DCIS: Mostly Good News

DCIS: Mostly Good News

By: Diana Zuckerman, PhD December 2009

Thanks to widespread use of and technical improvements to screening mammography, there has been a dramatic increase in women diagnosed with ductal carcinoma in situ (DCIS), which account for 20-25% of new breast cancer cases diagnosed each year.1 According to the Agency for Healthcare Research and Quality (AHRQ), the number of cases of DCIS has increased by 750% over the last two decades.

This epidemic is good news and bad news. The epidemic is very good news because it means that cancer is being diagnosed very early, before it is life-threatening and before the most radical treatments that women most dread (mastectomy and chemotherapy) are necessary. It is bad news because many women, particularly lower-income women, are not fully informed or do not clearly understand the difference between DCIS and invasive cancer, and as a result of their fear of cancer, many undergo mastectomies that are not medically necessary. Standard treatment is mastectomy, lumpectomy with radiation, and sometimes hormonal treatment such as tamoxifen. In most cases, lumpectomy with radiation is as safe and effective as mastectomy or bilateral mastectomy.

A diagnosis of DCIS means that cancerous cells were found in the lining of the breast duct, and will not spread. However, DCIS can change to Stage 1 breast cancer, which can spread and can be fatal. DCIS is much less dangerous than other breast cancers, but patients are frightened by a diagnosis of cancer, often resulting in over-treatment. Equally worrisome, those who understand that DCIS is not dangerous in and of itself, may choose not to get any treatment, and that is risky because it may result in a later diagnosis of invasive breast cancer.

Although early detection is extremely important, especially for underserved, uninsured, and underinsured women, many women diagnosed with DCIS will undergo unnecessarily radical surgery and treatment. Over-treatment is expensive and can be harmful and debilitating to patients and their loved ones. And, when women diagnosed with DCIS undergo mastectomies just like women with later-stage breast cancer, it may discourage other women from having regular mammograms, since there seems to be no noticeable benefit to early diagnosis.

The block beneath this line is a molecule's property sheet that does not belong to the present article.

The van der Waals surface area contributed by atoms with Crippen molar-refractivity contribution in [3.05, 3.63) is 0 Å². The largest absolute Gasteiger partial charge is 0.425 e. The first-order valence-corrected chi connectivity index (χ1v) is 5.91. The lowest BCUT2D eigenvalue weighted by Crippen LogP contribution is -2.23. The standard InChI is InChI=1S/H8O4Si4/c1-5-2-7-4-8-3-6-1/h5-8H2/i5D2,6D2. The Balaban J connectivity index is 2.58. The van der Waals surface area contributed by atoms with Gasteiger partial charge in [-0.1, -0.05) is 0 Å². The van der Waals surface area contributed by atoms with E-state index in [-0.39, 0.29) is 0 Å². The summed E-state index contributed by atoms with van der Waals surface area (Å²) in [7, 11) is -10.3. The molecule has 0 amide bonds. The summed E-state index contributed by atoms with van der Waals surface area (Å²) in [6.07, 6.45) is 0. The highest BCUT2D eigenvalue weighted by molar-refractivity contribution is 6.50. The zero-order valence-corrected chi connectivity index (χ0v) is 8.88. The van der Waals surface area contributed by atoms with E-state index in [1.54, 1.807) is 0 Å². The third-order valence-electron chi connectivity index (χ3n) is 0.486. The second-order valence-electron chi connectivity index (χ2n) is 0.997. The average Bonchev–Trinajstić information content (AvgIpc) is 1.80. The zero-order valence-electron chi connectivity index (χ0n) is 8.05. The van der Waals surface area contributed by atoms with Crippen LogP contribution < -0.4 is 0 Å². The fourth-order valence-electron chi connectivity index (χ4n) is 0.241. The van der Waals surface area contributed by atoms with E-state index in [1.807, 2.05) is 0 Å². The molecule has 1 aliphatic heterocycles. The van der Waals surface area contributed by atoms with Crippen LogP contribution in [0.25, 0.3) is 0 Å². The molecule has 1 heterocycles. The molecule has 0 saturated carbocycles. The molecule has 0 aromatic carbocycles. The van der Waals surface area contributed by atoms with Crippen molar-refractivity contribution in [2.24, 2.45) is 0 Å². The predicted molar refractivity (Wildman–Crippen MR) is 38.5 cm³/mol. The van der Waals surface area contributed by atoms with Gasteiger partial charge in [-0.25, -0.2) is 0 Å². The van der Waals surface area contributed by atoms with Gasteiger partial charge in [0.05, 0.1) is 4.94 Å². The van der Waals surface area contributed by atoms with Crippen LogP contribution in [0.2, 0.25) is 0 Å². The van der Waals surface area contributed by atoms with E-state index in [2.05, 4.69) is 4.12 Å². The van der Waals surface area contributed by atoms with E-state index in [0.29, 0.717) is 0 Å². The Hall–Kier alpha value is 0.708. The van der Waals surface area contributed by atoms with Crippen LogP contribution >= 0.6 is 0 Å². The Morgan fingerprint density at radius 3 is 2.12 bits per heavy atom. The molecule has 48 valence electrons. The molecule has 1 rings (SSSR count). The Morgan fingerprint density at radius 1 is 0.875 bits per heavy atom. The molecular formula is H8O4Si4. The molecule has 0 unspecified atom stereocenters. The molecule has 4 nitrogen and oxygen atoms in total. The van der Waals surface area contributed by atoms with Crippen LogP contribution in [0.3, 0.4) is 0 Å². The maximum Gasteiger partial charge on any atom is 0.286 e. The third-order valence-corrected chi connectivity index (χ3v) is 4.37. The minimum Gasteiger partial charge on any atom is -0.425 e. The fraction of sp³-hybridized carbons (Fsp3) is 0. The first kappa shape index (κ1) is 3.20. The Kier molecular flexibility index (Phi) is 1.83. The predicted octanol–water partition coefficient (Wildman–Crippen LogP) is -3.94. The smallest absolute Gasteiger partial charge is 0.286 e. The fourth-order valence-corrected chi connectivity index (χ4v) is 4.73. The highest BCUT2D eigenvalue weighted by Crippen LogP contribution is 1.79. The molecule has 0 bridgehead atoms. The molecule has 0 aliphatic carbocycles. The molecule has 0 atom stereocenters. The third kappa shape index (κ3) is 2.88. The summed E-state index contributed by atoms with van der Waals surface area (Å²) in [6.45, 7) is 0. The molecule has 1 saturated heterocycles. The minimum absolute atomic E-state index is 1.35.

Whenever there is a growing body of new research that can be used to improve medical treatment, the National Institutes of Health (NIH) holds a Consensus Conference to bring together the best information and disseminate it to health professionals and patients. In September 2009, NIH held a State-of-the-Science Conference on “Diagnosis and Management of Ductal Carcinoma In Situ.” At the Conference, it was reported that at ages 50–64, approximately 88 of every 100,000 women will have DCIS. Risk of DCIS is low in women under age 40, but increases steadily from age 40 to 50, increases much more slowly after age 50, and stays high but plateaus after age 60.

The NIH concluded that breast-conserving surgery is as safe and effective as mastectomy, although mastectomy is more likely to be recommended if the DCIS is in more than one location in the breast. Combining radiation therapy with lumpectomy helps prevent recurrence and the development of invasive breast cancer, and Tamoxifen or other hormonal treatment is sometimes used in combination with one of these surgical treatments. According to the NIH, the long-term disease-free survival of women treated for DCIS is between 96% and 98%. Despite the high survival rate, the NIH concluded that the “current diagnosis and treatment of DCIS have considerable emotional and physical impact for women diagnosed” making it important “for the medical community to consider eliminating the inclusion of the term ‘carcinoma’ in this disease, as DCIS is by definition not invasive—a classic hallmark of cancer.”